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Re: [css3-background] box-shadow syntax

From: Alan Gresley <alan@css-class.com>
Date: Sun, 11 May 2008 13:31:29 +1000
Message-ID: <48266891.5000403@css-class.com>
To: Henrik Hansen <henrikb4@gmail.com>
CC: www-style@w3.org

Henrik Hansen wrote:

CC to www.style

> I've made a diagram that explains my impression of how box-shadow should
> work.
> 
> http://img440.imageshack.us/img440/5240/shadowdiagramfqh7.png
> 
> The first box (top-left) is a red box with a shadow. The shadow is black and
> semi-transparent. Now on the second box (mid-left) is a semi-transparent red
> box with a shadow, the box is slightly red and is more transparent than the
> first. This is because the "light" is transmitted through the box, thus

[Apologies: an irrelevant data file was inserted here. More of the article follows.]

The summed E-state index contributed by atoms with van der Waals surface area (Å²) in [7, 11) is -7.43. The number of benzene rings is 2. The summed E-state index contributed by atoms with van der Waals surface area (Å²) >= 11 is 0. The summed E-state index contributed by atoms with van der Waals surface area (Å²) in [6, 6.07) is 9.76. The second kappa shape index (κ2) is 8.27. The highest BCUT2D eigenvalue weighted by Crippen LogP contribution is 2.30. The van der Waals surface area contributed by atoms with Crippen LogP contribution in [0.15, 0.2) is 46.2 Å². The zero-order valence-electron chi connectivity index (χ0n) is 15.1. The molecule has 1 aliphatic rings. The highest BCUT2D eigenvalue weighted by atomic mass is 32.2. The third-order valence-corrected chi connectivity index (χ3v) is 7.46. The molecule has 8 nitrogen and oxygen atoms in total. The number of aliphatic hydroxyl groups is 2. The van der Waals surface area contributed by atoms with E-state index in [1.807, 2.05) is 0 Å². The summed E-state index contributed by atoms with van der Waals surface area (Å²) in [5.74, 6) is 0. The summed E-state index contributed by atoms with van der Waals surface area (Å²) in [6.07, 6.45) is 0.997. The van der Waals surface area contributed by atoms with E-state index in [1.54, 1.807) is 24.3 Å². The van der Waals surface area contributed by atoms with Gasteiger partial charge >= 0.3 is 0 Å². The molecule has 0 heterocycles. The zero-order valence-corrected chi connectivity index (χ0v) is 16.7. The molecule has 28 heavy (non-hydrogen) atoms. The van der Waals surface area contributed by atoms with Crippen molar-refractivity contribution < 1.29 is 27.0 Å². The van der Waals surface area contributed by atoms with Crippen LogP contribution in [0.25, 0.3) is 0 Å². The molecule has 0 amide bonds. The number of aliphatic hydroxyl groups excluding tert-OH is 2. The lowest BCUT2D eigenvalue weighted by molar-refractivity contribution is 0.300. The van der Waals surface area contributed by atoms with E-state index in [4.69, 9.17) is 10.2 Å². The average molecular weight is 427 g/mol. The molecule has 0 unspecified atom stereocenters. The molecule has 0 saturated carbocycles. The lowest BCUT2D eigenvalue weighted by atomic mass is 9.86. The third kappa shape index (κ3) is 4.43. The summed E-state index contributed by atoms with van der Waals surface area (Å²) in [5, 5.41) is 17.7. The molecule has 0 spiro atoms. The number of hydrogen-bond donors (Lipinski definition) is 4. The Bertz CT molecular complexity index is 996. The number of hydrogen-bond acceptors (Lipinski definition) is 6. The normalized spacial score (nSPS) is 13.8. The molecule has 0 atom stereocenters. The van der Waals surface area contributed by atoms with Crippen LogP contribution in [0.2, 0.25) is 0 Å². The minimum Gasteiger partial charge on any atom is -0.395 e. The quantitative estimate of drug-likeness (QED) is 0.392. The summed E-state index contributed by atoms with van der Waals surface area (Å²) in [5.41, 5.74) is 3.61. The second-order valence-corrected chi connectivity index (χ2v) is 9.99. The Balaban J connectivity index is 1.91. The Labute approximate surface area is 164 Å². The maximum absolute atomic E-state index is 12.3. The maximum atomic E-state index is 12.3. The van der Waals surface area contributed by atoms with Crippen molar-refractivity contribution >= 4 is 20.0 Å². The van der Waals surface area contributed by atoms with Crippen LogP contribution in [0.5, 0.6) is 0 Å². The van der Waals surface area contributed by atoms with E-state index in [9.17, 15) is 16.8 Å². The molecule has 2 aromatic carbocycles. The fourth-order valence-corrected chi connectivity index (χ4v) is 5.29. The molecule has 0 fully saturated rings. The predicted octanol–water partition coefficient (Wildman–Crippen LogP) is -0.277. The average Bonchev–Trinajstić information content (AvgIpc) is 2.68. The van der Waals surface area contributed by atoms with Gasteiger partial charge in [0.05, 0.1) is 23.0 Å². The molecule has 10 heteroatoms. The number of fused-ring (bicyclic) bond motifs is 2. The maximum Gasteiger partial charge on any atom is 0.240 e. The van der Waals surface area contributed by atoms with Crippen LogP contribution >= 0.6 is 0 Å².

> making the shadow red and less transparent.'
> 
> The box on the mid-right has no transmittance and is therefore black, and
> normally transparent.
> 
> A last thing is the mask setting: if its true: the shadow can't be seen
> through the box itself.
> 
> Just my thought on how this should work. But of course this is maybe not
> they most useful set features, I could see some use of it: If you f.x. had a
> .png image with some transparent parts and some solid parts, then you could
> make shadows automatically in the UA. That is not possible if the shadow
> can't be seen through a semi-/transparent object.
> 
> -Henrik


Precisely

A glass top outdoor table will cast a shadow since the glass is 
reflecting some of the light upwards but at the same time you can view 
this shadow cast by the glass through the glass top table itself. Shadow 
naturally can be seen through transparent surfaces such as a transparent 
background. This is seen to the two examples on the second row in your 
screenshot Henrik.

I do remember David Hyatt mentioning in Jan~Feb how shadows can be 
painted. There was two ways of doing it. One was easier. Now I can't 
find the link.


Alan
Received on Sunday, 11 May 2008 03:32:19 GMT

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